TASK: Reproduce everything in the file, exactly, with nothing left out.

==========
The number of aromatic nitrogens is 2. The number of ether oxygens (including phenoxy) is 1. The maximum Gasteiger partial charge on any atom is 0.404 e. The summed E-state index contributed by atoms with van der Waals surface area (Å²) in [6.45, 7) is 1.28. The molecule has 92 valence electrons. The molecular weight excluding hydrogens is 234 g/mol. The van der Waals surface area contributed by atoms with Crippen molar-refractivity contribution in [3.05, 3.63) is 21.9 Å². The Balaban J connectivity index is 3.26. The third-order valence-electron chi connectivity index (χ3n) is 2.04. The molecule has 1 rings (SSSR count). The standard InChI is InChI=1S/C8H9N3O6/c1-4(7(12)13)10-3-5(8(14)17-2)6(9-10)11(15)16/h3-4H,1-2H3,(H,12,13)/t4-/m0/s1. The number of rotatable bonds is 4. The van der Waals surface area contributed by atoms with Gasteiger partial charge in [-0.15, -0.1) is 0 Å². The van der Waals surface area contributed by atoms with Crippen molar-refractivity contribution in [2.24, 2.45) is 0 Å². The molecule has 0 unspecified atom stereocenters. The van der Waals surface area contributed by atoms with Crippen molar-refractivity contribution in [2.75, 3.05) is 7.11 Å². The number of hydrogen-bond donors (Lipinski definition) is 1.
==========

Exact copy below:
The number of aromatic nitrogens is 2. The number of ether oxygens (including phenoxy) is 1. The maximum Gasteiger partial charge on any atom is 0.404 e. The summed E-state index contributed by atoms with van der Waals surface area (Å²) in [6.45, 7) is 1.28. The molecule has 92 valence electrons. The molecular weight excluding hydrogens is 234 g/mol. The van der Waals surface area contributed by atoms with Crippen molar-refractivity contribution in [3.05, 3.63) is 21.9 Å². The Balaban J connectivity index is 3.26. The third-order valence-electron chi connectivity index (χ3n) is 2.04. The molecule has 1 rings (SSSR count). The standard InChI is InChI=1S/C8H9N3O6/c1-4(7(12)13)10-3-5(8(14)17-2)6(9-10)11(15)16/h3-4H,1-2H3,(H,12,13)/t4-/m0/s1. The number of rotatable bonds is 4. The van der Waals surface area contributed by atoms with Gasteiger partial charge in [-0.15, -0.1) is 0 Å². The van der Waals surface area contributed by atoms with Crippen molar-refractivity contribution in [2.24, 2.45) is 0 Å². The molecule has 0 unspecified atom stereocenters. The van der Waals surface area contributed by atoms with Crippen molar-refractivity contribution in [2.75, 3.05) is 7.11 Å². The number of hydrogen-bond donors (Lipinski definition) is 1.